Subject: Re: My supposed prejudice. In article <16684@mimsy.UUCP>, mangoe@mimsy.UUCP (Char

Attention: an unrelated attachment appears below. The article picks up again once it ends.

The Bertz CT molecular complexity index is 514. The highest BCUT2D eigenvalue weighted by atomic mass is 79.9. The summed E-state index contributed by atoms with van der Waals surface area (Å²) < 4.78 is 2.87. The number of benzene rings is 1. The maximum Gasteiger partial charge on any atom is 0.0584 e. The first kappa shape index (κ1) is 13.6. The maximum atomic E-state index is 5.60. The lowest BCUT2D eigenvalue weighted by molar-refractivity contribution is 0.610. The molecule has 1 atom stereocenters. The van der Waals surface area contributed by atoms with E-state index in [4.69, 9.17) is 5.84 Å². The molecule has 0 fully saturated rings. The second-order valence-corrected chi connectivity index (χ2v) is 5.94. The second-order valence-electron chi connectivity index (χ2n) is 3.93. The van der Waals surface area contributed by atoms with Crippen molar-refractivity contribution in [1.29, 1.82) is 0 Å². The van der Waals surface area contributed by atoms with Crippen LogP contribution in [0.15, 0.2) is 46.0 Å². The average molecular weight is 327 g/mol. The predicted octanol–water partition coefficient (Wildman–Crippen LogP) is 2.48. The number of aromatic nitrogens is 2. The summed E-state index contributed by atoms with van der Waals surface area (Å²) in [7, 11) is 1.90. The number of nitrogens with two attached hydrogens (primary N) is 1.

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From: jcmmaint@ihlpb.ATT.COM (Dene Bebbington) Subject: Re: My supposed prejudice. In article <16684@mimsy.UUCP>, mangoe@mimsy.UUCP (Charley Wingate) writes: > Dene Bebbington writes: > > > >I wasn't using this as an argument against faith, I was just pointing out > >that peoples views are not always (from a religion aspect) formed without > >indoctrination. > > But again, the point is that indoctrination is irrelevant to content. I agree, but it is the indoctrination I am not happy with. > Science as it is taught in the younger grades is largely by > "indoctrination"-- paleontology completely so, others perhaps less. That's > why I find your skepticism about religion a problem; I sincerely doubt that > you'ld apply the same skepticism to someone who had visited a distant > country and told you about it. You can't equate someone telling me he has been to a distant country and tales of a person walking on water, rising from death etc. After all, I may have been to this country myself that I am being told of. > I think that in fact you do have a great deal of faith. You certainly show > that you have faith in your own competency to evaluate the claims of > religion. I think this debate about whether or not I have faith is getting a bit repetitive, if you want to continue it I think we'd better move from the net to mail. However, just to answer your point all I can say is that my sceptism leads me to not be convinced that there is a God. Whether we want to call this "faith" is probably irrelevant now as we are probably just arguing about the meaning of this word. > >Not necessarily. There are many people who are not cynical about religion, > >and many countries actively indoctrinate children with their beliefs. > > But there are also huge tracts of effective unbelief too. Fair point. > >I really don't see why you keep calling me prejudiced. I have just stated that > >as a sceptical person I can't believe in God on just the word of the bible. > >Also, I find the things such as the resurrection, walking on water etc. hard > >to believe as they are events that go against nature. > > But that's just the point. You wouldn't accept them as evidence of God if > they WEREN'T against "nature" (nature, after all, isn't a real thing here; > it's a mental construct) because then you wouldn't notice them or would > rationalize them away. I must object to your arrogance at assuming that I would "rationalise them away". Actually I would assess them as best I could and come to a decision as to whether I thought it was convincing evidence. > >> Let me ask you this question: if the resurrection were a fact, what evidence > >would you expect to find? > > >There probably is no evidence of the resurrection now except the word of the > >bible. > > THat's not what I asked. I asked you what evidence would you expect to find. As I said I don't think there is any tangible evidence, only the word of the bible. > >Charley, perhaps you could tell us all exactly what you are trying to say, > >when people like me ask for evidence we get back arguments which try to > >knock down our call by making it look like their is no acceptable evidence > >for God. > > This sentence is a bit garbled, but I'll try to answer it in spirit. The > reason I don't just trot out and say, "here's the evidence", is that the > Forces of Skepticism generally reject it out of hand because it isn't the > kind of evidence that they like. This is probably because this "evidence" isn't considered good enough by the sceptic. What would you prefer? Credulity perhaps? > Over several years of arguing on the net > it has become apparent to me that the reasons behind this skepticism are > weak in the extreme, and often are simply retained or learned prejudice > against religion. I am no longer willing to argue for Jesus to people who > aren't willing to give Him a fair chance. Sounds to me like you will only present the "evidence" if the person will believe it, thats really a good way to go about things! Also, perhaps you could explain what you mean by the reasons for sceptism being weak. > You yourself have repeated the anthropocentric call for the Right Kind of > evidence, as if it were not God (if he exists) who establishes what is > Right. I'm sorry, but God simply hasn't made it that easy for us. What sort of an explanation is "if God exists he hasn't made it easy for us"? I would explain it as perhaps being due to their being no God. > C. Wingate =============================================================================== : Dene Bebbington. "Doubt is not a pleasant condition, but : : AT&T Network Systems UK Ltd. certainty is absurd" - Voltaire. : : : : Mail to: att!ihlpa!hvmpa!dbebbing : ~~~~~~~~~~~~~~~~~~~~~~~~~~~~~~~~~~~~~~~~~~~~~~~~~~~~~~~~~~~~~~~~~~~~~~~~~~~~~~~ : DISCLAIMER: The views given here belong only to me and anyone who : : wishes to share them. : ===============================================================================

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